Paris, L.A., and the world of ready to wear fashion provide rich backdrops for Danielle Steel’s deeply involving story of a gifted designer whose talent and drive have brought her everything—except the ability to erase her past and trust relationships.
New York. London. Milan. Paris. Fashion Week in all four cities. A month of endless interviews, parties, and unflagging work and attention to detail at the semiannual ready to wear fashion shows—the famous prêt-à-porter. At the center of the storm and avalanche of work is American Timmie O’Neill, whose renowned line, Timmie O, is the embodiment of casual chic, in fashion and for the home. She has created a business that inspires, fills, and consumes her life.
With an unerring instinct for what the next trend will be, an innate genius for business, tireless labor, and sheer fearlessness, starting from nothing, over two decades Timmie has built an international empire that has brought her enormous satisfaction and success. In a world where humility and compassion are all too rare, her humor, kindness, integrity, and creativity are inspirational. Yet as blessed as she feels by her success, Timmie harbors the private wounds of a devastating childhood and past tragedy. She is too smart, too experienced, and too hurt to want much in her personal life beyond a succession of convenient, very limited relationships. Always willing to take risks in business, she never risks her heart.
But despite her well-ordered and highly controlled world, it turns out that Timmie O’Neill is not immune to magic when it strikes. And it strikes in Paris during Paris Fashion Week, when an intriguing Frenchman comes into her life when she gets sick. At first, Timmie and Jean-Charles Vernier are only patient and physician. They become confidants and friends, corresponding at a safe distance between Paris and Los Angeles once she goes home. There is every reason why they must remain apart. But neither can deny their growing friendship and the electricity that sparks whenever they meet.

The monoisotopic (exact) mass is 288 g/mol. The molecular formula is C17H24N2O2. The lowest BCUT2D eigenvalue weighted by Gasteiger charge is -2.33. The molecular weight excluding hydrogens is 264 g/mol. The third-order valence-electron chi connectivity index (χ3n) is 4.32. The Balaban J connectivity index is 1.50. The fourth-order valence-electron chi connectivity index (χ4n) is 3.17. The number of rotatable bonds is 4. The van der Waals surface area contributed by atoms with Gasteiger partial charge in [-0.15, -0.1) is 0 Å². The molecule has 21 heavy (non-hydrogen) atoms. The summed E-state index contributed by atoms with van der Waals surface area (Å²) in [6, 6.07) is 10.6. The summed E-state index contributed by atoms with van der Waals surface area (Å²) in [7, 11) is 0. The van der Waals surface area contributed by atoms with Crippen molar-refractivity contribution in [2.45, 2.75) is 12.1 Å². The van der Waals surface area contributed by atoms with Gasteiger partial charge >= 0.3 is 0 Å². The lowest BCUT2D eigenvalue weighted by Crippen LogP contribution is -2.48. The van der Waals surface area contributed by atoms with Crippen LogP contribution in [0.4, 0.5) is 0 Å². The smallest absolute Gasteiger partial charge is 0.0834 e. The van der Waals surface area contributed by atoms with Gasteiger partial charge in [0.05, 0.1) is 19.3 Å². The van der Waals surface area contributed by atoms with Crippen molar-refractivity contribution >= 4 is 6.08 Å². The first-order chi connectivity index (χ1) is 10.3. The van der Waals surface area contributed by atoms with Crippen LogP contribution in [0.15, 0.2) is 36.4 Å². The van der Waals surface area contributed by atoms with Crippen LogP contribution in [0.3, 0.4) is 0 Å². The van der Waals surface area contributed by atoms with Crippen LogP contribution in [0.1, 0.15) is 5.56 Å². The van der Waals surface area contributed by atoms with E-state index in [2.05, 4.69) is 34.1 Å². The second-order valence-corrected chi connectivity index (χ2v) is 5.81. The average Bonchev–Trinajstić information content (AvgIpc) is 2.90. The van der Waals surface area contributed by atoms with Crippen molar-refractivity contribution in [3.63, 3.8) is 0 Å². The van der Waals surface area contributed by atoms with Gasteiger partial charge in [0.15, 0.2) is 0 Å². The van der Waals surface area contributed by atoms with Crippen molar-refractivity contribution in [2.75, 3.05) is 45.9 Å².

First Sight is as complex and compelling as modern life itself. Careers, families, histories, losses, duty, obligation, and fear of losing control and getting hurt. It is a tale of daring to take risks, and losing control just enough to have a life, when the opportunity presents itself. When two very different worlds and strong-willed people collide, everything changes in an instant, as they confront the age-old question of whether to lay oneself bare and risk intimacy—or not. Are they brave enough to face what comes next? And will they do it together or apart?
Praise for First Sight
“A novel about love, in all its heartbreaking and splendid forms.”—Kirkus Reviews
“Steel is one of the world’s most popular authors, and this poignant romance is sure to thrill her many loyal fans and reach many new readers, too.”—Booklist
“Steel deftly stages heartstring-tugging moments.”—Publishers Weekly
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|Publisher:||Random House Publishing Group|
|Product dimensions:||4.10(w) x 6.80(h) x 1.30(d)|
About the Author
Hometown:San Francisco, California
Date of Birth:August 14, 1947
Place of Birth:New York, New York
Education:Educated in France. Also attended Parsons School of Design, 1963, and New York University, 1963-67
Read an Excerpt